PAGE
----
Given the sounds emanating from Val’s garage—a cacophony of thumping music, spinning rollers, whirring fans, and occasional yips and yells—passers-by might assume that a band, maybe a bunch of pimply teenagers, is jamming away in Val’s garage, perhaps with dreams of one day making the cover of Rolling Stone.
Except for the fact that it’s 7:00 am—a time that no teenager has ever played a note in any garage. In fact, we—that is Val, Penn, and I—are not a garage band but rather just three middle-aged guys spinning on their bikes in front of a blaring Spinervals video, trying to work off some winter weight and keep our legs from atrophying completely. It’s January, and garage spinning is what we do around here come January.
Val’s garage is a primo spot--dry, bright, heated and big enough that we can keep our bikes and spinners off to the side of where his car resides. In five minutes we’re set up, tv screen ready, fans in place, ready to roll. The schedule is three mornings a week for Val and Penn, usually one or two for me.
Of course, spinning is a lame substitute for actual cycling. More than just lame, really—it’s a perverse parody of real cycling. We wear cycling clothes and shoes, we sit on our actual bicycles, and we go through the motions, turning the cranks. The only thing missing is, well, movement.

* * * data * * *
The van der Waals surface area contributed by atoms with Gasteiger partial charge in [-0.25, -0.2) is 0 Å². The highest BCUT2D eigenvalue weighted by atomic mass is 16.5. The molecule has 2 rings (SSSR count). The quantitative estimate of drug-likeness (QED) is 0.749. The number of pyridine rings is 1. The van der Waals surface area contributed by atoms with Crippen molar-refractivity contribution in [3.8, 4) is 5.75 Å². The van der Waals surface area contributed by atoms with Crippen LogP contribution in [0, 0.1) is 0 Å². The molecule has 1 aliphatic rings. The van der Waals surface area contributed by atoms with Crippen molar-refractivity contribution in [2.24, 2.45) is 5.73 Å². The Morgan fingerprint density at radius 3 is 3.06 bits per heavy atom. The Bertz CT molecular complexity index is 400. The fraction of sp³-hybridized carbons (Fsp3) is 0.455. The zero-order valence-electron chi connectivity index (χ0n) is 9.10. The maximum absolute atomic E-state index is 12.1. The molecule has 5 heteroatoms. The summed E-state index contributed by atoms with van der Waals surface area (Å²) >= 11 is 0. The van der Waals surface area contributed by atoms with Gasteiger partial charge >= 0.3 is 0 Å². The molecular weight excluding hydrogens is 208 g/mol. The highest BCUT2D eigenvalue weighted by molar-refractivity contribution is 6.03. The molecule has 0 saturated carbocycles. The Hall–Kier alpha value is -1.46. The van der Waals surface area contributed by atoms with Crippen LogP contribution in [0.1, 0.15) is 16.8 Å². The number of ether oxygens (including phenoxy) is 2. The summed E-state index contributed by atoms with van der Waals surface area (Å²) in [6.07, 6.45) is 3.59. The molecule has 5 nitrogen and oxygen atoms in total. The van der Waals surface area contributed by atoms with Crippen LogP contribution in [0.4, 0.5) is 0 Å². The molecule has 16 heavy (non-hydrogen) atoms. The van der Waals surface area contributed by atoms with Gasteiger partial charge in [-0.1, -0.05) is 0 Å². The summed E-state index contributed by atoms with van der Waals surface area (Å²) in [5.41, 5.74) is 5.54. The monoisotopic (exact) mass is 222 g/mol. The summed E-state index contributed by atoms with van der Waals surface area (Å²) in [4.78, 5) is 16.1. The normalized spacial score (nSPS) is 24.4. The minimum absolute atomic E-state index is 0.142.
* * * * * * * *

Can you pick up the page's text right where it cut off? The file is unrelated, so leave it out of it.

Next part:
Seeing things—landscapes, people, llamas—and going somewhere, moving through the world—these are the some of the greatest pleasures of cycling. (Runners, in comparison, see a fraction of the terrain; swimmers, didley squat.) Every road ride is different, even around the same route, because there are so many variables: wind, road surface, temperature, elevation. Indoor spinning can attempt to compensate for an inherent lack of variables through gear shifting, position changes, rpm and heart rate monitoring, but these are a poor man’s headwind and killer climb.
Before I became a winter cyclist, I used to think that spinning was something to partially fill the bicycle-shaped void in my winter life. Now that I ride my bike outdoors all winter, after a fashion anyway—commuting on my old Kuwahara and playing on my new fatbike—you wouldn’t think spinning would have much to offer me anymore.
And yet, somehow, it does. Yes, commuting and fatbiking count as cycling, sure, but they’re nothing like the road riding I love and miss all winter. Sitting on that road bike in Val’s garage, going nowhere fast, like a giant lycra-ed hamster on a wheel, is only an approximation of road cycling, but it does seem to enable a certain dreaminess. I stare at the same pipes on the garage wall, let my mind wander, and conjure the rides of the season ahead.
Spinning can’t even be said to provide much opportunity for camaraderie. It’s hard to visit while spinning—the spinners and fans, the music, the barking out of directions from Coach Troy on the screen—it all makes quite a racket. (We occasionally ride without the music—my preferred way.) Still despite the inertness of the endeavor, there’s something about turning the pedals beside one’s mates, spinning the legs out, gasping and burning side-by-side-by-side that faintly hints at the real rides of the distant spring.